In 1964, when the civil rights movement was trying to pass the Civil Rights bill, southern Senators succeeded in watering down provisions to guarantee voting rights, citing states' rights. Martin Luther King and the movement he led took what they could win in that historic bill, but knowing that political change would never occur (and elected officials would never respect the rights of black communities) unless people had the right to vote. So the movement went to the grass roots all over the South... On March 7, 1965, a voting rights march was met with violence on the Pettus Bridge. And on August 10, Congress passed the Voting Rights Act of 1965... Our movement should see this health care act as just one step toward real health reform.
This bill may improve in conference, and even if it doesn't, I still feel that this is our best chance to insure 30 million of our brothers and sisters, and all profits aside, save some lives. Let's do it.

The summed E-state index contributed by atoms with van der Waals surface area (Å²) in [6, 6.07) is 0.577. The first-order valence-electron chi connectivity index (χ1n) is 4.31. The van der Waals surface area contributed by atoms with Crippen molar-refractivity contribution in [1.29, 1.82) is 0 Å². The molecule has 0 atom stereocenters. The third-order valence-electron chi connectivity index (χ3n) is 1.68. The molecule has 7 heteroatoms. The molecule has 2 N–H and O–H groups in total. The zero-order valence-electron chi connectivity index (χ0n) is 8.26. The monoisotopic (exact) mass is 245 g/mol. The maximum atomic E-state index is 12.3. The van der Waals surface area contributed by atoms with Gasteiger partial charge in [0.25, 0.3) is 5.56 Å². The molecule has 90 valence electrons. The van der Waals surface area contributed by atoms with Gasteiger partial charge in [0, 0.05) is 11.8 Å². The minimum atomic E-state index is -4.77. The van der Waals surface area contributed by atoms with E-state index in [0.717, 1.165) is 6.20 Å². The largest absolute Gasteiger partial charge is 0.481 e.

The Institute of Medicine's methodology says 22,000 people died in 2006 because they didn't have health-care coverage. A recent Harvard study found the number nearer to 45,000. Since we talk about the costs of health-care reform over a 10-year period, may as well talk about the lives saved that way, too. And we're looking, easily, at more than a hundred thousand lives, to say nothing of the people who will be spared bankruptcy, chronic pain, unnecessary impairment, unnecessary caretaking, bereavement, loss of wages, painful surgeries, and so on...
On its own terms, the bill is the most important social policy achievement since the Great Society. It will save a lot of lives and prevent a lot of suffering. But moving forward, it also makes future improvements and expansions easier. A lot of the hard work of health-care reform -- in particular, the money for subsidies -- will finish this year. If reformers want to come back for the public option or more subsidies in a future year, they won't be doing it atop a $900 billion price tag that's being battered by tea parties and industry and everyone else. This bill doesn't have all the good stuff it should have, but reformers can stand atop what good stuff it does have and focus their energies on what good stuff is left to achieve.